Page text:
Dutch Pancake Recipe

I made brunch for Mr. Right and me on New Year’s Day, and for some reason making a Dutch pancake seemed like a good idea.  My late mother-in-law used to make them for Jordan as a special treat.  I paired it with scrambled eggs mixed with turkey sausage and cheddar cheese and added a fruit salad.  It was a delicious way to start out the New Year.  I thought you might enjoy a Dutch pancake recipe so you can fix it for your own family.

Dutch pancake - The 2 Seasons

Dutch Pancake Recipe


  • 1/4 cup butter
  • 1 cup all purpose flour
  • 6 beaten eggs
  • 1 cup milk
  • 1 teaspoon vanilla


  1. Preheat oven to 350 degrees.
  2. Put butter in a pan or cast iron skillet and place in oven till the butter melts.
  3. Meanwhile, combine flour, eggs, milk, and vanilla. Do not over mix.
  4. When butter has melted, pour the liquid mixture into the pan.
  5. Return to oven and bake for 30 to 40 minutes. The pancake will puff up.
  6. Remove from oven and dust with powdered sugar. Serve immediately with maple syrup or fruit.
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Dutch pancake - The 2 Seasons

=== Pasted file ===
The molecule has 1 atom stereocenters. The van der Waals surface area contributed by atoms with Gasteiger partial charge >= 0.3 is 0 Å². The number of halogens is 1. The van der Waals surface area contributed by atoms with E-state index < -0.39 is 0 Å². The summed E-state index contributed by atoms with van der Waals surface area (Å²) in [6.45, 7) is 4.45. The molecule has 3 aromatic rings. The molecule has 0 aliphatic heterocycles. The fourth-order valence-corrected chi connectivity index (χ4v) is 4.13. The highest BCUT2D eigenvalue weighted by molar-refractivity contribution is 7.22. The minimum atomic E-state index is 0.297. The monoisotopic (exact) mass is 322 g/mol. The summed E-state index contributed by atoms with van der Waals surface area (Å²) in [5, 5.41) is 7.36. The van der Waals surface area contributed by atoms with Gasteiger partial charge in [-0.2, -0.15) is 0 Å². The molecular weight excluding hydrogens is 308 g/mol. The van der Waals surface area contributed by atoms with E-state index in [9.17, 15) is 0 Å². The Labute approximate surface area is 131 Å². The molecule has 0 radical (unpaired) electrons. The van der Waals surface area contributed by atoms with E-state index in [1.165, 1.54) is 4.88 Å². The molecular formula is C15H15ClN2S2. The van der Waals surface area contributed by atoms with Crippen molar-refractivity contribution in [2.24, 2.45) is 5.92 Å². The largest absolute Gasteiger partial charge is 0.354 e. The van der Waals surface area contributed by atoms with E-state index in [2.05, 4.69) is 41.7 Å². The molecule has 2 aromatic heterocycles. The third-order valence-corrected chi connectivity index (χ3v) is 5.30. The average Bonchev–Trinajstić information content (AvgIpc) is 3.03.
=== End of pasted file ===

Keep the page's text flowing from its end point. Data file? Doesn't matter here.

This is a perfect recipe for a week-end breakfast or brunch or on a snow day.  Enjoy!

Take care.


  1. says

    Hi Janette, as a true Dutch woman I would like to give you some alternatives on the recipe. The more easy way to make a pancake is bij using a baking pan ( in Dutch: Koekenpan, the opposite of a Pannenkoek=Pancake) …and bake it. Then you can save on the eggs, for it does not need to get thick. A plain pancake consists of flour, milk, some eggs…just mix flour and eggs and a bit of milk and add milk until you have a not to thin mixture. Get a heated pan where butter has been melting. Then add the mixture until it covers the bottom of the pan and bake until it dries out on top. Then flip the pancake on the other side. This needs a handy Dutch pancake-expert but you can do this with another plate. Put it on the pan, turn around and then slide the pancake back into the pan. You can make the most of it by combinations like putting cheese on top or in between and bake it off. Or add bacon with the baking or have a sweet combination by using (maple?) sirup on top at the table. The Dutch have a special sirup for pancakes and that’s the most traditional way you can eat your Pancake/Pannenkoek
    If you like the real thing, come and explore Holland with us! Happy to offer you a free Pannenkoek!

  2. Beth Lowe says

    Dutch Pancakes were often Sunday Night Supper at our house. Mother would use leftover bacon or sausage. Recently, I saw they were on the menu at Milktooth, one of the wonderful new Indianapolis restaurants–they serve interesting breakfasts daily. I like how you presented your version of this classic.